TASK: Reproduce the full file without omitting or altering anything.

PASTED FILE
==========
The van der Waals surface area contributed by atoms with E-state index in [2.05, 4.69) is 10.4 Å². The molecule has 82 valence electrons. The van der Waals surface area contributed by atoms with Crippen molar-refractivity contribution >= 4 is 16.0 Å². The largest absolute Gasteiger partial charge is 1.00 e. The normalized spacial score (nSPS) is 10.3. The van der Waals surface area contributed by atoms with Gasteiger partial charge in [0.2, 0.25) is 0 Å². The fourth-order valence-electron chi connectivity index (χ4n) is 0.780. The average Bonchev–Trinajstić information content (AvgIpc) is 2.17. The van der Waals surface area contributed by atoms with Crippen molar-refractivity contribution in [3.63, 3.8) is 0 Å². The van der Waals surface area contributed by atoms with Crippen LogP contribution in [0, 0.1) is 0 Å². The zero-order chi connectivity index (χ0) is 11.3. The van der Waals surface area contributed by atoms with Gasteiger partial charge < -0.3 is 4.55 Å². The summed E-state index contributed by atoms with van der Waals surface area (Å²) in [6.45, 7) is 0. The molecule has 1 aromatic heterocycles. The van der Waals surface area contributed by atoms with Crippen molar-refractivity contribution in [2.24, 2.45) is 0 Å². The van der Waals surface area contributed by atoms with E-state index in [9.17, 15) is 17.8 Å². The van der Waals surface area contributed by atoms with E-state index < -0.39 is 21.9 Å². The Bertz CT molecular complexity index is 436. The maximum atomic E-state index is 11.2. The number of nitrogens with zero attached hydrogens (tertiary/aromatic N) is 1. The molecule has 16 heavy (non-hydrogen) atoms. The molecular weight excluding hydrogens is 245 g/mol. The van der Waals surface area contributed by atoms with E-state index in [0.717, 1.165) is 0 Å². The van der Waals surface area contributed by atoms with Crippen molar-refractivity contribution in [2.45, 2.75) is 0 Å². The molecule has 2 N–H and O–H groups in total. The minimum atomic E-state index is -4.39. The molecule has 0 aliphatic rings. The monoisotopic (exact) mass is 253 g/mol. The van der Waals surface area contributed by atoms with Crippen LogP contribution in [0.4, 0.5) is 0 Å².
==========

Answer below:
The van der Waals surface area contributed by atoms with E-state index in [2.05, 4.69) is 10.4 Å². The molecule has 82 valence electrons. The van der Waals surface area contributed by atoms with Crippen molar-refractivity contribution >= 4 is 16.0 Å². The largest absolute Gasteiger partial charge is 1.00 e. The normalized spacial score (nSPS) is 10.3. The van der Waals surface area contributed by atoms with Gasteiger partial charge in [0.2, 0.25) is 0 Å². The fourth-order valence-electron chi connectivity index (χ4n) is 0.780. The average Bonchev–Trinajstić information content (AvgIpc) is 2.17. The van der Waals surface area contributed by atoms with Crippen molar-refractivity contribution in [3.63, 3.8) is 0 Å². The van der Waals surface area contributed by atoms with Crippen LogP contribution in [0, 0.1) is 0 Å². The zero-order chi connectivity index (χ0) is 11.3. The van der Waals surface area contributed by atoms with Gasteiger partial charge < -0.3 is 4.55 Å². The summed E-state index contributed by atoms with van der Waals surface area (Å²) in [6.45, 7) is 0. The molecule has 1 aromatic heterocycles. The van der Waals surface area contributed by atoms with Crippen molar-refractivity contribution in [2.24, 2.45) is 0 Å². The van der Waals surface area contributed by atoms with E-state index in [9.17, 15) is 17.8 Å². The van der Waals surface area contributed by atoms with E-state index < -0.39 is 21.9 Å². The Bertz CT molecular complexity index is 436. The maximum atomic E-state index is 11.2. The number of nitrogens with zero attached hydrogens (tertiary/aromatic N) is 1. The molecule has 16 heavy (non-hydrogen) atoms. The molecular weight excluding hydrogens is 245 g/mol. The van der Waals surface area contributed by atoms with E-state index in [0.717, 1.165) is 0 Å². The van der Waals surface area contributed by atoms with Crippen molar-refractivity contribution in [2.45, 2.75) is 0 Å². The molecule has 2 N–H and O–H groups in total. The minimum atomic E-state index is -4.39. The molecule has 0 aliphatic rings. The monoisotopic (exact) mass is 253 g/mol. The van der Waals surface area contributed by atoms with Crippen LogP contribution in [0.4, 0.5) is 0 Å².